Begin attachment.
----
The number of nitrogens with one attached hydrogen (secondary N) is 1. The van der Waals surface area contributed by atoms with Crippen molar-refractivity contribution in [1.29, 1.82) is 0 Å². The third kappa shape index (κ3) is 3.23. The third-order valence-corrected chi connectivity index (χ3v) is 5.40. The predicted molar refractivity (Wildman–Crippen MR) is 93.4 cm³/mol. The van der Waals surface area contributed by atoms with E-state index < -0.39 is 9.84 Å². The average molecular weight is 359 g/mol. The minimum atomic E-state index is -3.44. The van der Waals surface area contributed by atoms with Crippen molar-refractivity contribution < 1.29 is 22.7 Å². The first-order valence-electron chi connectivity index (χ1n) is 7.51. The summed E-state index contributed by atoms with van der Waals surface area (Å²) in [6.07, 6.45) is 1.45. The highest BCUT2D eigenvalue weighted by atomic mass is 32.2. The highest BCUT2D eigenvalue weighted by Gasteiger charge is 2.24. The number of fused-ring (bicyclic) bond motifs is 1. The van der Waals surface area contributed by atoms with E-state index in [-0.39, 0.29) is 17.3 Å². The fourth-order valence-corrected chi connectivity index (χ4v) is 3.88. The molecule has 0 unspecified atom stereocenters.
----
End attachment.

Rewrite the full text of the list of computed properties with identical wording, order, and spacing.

The number of nitrogens with one attached hydrogen (secondary N) is 1. The van der Waals surface area contributed by atoms with Crippen molar-refractivity contribution in [1.29, 1.82) is 0 Å². The third kappa shape index (κ3) is 3.23. The third-order valence-corrected chi connectivity index (χ3v) is 5.40. The predicted molar refractivity (Wildman–Crippen MR) is 93.4 cm³/mol. The van der Waals surface area contributed by atoms with E-state index < -0.39 is 9.84 Å². The average molecular weight is 359 g/mol. The minimum atomic E-state index is -3.44. The van der Waals surface area contributed by atoms with Crippen molar-refractivity contribution < 1.29 is 22.7 Å². The first-order valence-electron chi connectivity index (χ1n) is 7.51. The summed E-state index contributed by atoms with van der Waals surface area (Å²) in [6.07, 6.45) is 1.45. The highest BCUT2D eigenvalue weighted by atomic mass is 32.2. The highest BCUT2D eigenvalue weighted by Gasteiger charge is 2.24. The number of fused-ring (bicyclic) bond motifs is 1. The van der Waals surface area contributed by atoms with E-state index in [-0.39, 0.29) is 17.3 Å². The fourth-order valence-corrected chi connectivity index (χ4v) is 3.88. The molecule has 0 unspecified atom stereocenters.